Posted by David Boxenhorn at February 4, 2005 12:49 AM
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I also wrote about watching this films a few months back. Like you I hardly ever watch a film. This one if exceptionally good.

Posted by: Hatshepsut at February 4, 2005 01:03 AM Permalink

I don't understand how he could just keep living in Poland though. I just can't..

Posted by: Hatshepsut at February 4, 2005 01:06 AM Permalink

David, you make a really interesting point about the film missing the depiction of what was left, or rather not left, after the war. I saw the film and this never occurred to me.

For the record, my mother is a survivor of the Warsaw Ghetto. She survived in hiding and was not in the camps.

My father also survived in hiding under different circumstances. He once said the hardest thing about the war was not surviving it (hard as that was), but once it was over, to find out the extent of the destruction and that the hope that he had during the war of being reunited with his family could not be fulfilled, because they were all dead. That is when depression *really* set in for a lot of survivors.

60 years later the war is not over for *me*. Because of that devastation.

I'm with Hatshepsut. I just don't understand how he could continue to live in Poland, or why he would have wanted to.

Posted by: miki at February 4, 2005 03:43 AM Permalink

It was quite an accomoplishment for Roman Polansky, considering all he has been through.

Posted by: muse at February 5, 2005 06:17 PM Permalink

As I recall, the film was appropriately and effectively claustrophobic and catastrophic - with the feeling of impending doom and horror closing in. I think it was very well done in that respect. Compare and contrast to Life is Beautiful, which the more I think about, the less I like, especially the more I encounter the phenomenon of Holocaust-Denial Lite - Holocaust Minimization - which that latter film feeds.

Posted by: Solomon at February 5, 2005 06:31 PM Permalink

I saw this movie a while back. At the time, an old friend from high school asked me how I felt about it. I told her I thought the movie was pretty good, but the ending offended me. Why, she asked, somewhat surprised. The fact that the protagonist remained in Poland bothered me greatly. Fine, he avoided the death camps, and yes, he had help from sympathetic Poles. But there were pogroms in Poland AFTER the Holocaust was over! The fact that he remained, despite the pogroms, well, I found it incredibly offensive and disgusting. I thought that, of all the possible material available, Polanski had to pick this questionable character?! Her reaction? She had never heard of the post-Holocaust pogroms, which I wasn't surprised about, since I too had never heard of them growing up. After getting over her initial shock of this bit of under-publicized history, she did her own research and understood why I didn't like the movie.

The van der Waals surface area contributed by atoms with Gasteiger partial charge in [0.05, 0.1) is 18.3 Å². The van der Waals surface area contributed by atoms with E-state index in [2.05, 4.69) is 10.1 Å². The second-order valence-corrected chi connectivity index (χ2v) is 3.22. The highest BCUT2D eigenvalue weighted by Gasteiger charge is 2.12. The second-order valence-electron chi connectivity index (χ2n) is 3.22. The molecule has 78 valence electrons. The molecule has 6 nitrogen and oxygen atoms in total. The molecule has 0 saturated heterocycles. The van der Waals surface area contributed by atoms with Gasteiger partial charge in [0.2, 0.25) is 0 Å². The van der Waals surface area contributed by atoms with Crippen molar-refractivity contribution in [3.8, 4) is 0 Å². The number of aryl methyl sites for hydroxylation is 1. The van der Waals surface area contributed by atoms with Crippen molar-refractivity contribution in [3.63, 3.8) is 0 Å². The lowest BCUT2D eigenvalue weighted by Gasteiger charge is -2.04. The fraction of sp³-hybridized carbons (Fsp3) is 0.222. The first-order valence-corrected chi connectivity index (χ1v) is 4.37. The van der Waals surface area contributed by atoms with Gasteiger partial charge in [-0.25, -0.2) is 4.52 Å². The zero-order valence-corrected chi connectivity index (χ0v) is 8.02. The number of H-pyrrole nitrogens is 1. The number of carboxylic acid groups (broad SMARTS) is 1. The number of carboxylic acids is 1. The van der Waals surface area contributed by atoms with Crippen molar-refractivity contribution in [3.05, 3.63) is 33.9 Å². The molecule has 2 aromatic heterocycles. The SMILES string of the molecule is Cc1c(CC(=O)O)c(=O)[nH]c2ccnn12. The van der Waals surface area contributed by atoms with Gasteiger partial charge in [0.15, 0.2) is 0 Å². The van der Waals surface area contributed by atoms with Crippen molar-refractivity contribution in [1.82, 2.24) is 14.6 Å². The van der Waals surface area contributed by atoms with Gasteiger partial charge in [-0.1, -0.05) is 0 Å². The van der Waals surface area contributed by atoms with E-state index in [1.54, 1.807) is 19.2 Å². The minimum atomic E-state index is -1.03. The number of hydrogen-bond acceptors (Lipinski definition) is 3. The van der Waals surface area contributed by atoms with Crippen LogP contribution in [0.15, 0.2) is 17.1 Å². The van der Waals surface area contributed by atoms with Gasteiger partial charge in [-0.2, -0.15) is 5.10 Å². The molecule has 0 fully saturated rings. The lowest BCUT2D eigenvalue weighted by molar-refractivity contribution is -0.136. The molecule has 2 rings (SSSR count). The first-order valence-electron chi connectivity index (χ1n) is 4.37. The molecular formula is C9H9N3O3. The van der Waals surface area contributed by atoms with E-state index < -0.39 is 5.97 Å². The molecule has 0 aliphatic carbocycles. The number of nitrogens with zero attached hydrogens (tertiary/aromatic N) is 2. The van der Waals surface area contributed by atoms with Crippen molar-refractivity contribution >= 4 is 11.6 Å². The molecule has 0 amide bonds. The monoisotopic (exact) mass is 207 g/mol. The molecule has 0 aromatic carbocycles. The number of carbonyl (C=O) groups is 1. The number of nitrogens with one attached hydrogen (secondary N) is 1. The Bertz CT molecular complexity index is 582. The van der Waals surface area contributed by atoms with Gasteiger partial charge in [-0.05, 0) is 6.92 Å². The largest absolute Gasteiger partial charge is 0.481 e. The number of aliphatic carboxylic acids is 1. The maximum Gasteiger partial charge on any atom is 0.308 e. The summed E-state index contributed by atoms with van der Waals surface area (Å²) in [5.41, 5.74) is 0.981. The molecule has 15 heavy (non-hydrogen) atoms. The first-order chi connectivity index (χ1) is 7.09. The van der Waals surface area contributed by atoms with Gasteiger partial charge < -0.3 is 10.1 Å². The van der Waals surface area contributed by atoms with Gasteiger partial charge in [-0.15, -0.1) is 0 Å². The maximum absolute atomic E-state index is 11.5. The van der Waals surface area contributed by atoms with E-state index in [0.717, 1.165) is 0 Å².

Posted by: Scott Weisman at February 8, 2005 01:11 AM Permalink

I, too, don't understand how Szpilman could stay in Poland after the war, but I don't think that it diminishes the power of the story.

For any movie (or any story, for that matter) to work, its events have to validate its conclusion. In this case, the events which were so well depicted would validate the conclusion: "I am victorious, but what is the meaning of my victory when my world is destroyed?" This is an important conclusion, for it is one that every Holocaust survivor must feel. The only way that I can see to work in the post-Holocaust pogrom is to end in its midst, the conclusion would then be: "it could happen again." Personally, I prefer the first conclusion. Trying to get both together wouldn't work story-wise, in my opinion it would then be a weak movie, which would defeat the purpose of making a good movie about the Holocaust that people would want to see.

Posted by: David Boxenhorn at February 8, 2005 10:17 AM Permalink

The comment above referred to the ending that I would have liked to see. As it is, the movie has what I think is a very weak conclusion: "I am victorious, but I'm sad."

Posted by: David Boxenhorn at February 8, 2005 10:21 AM Permalink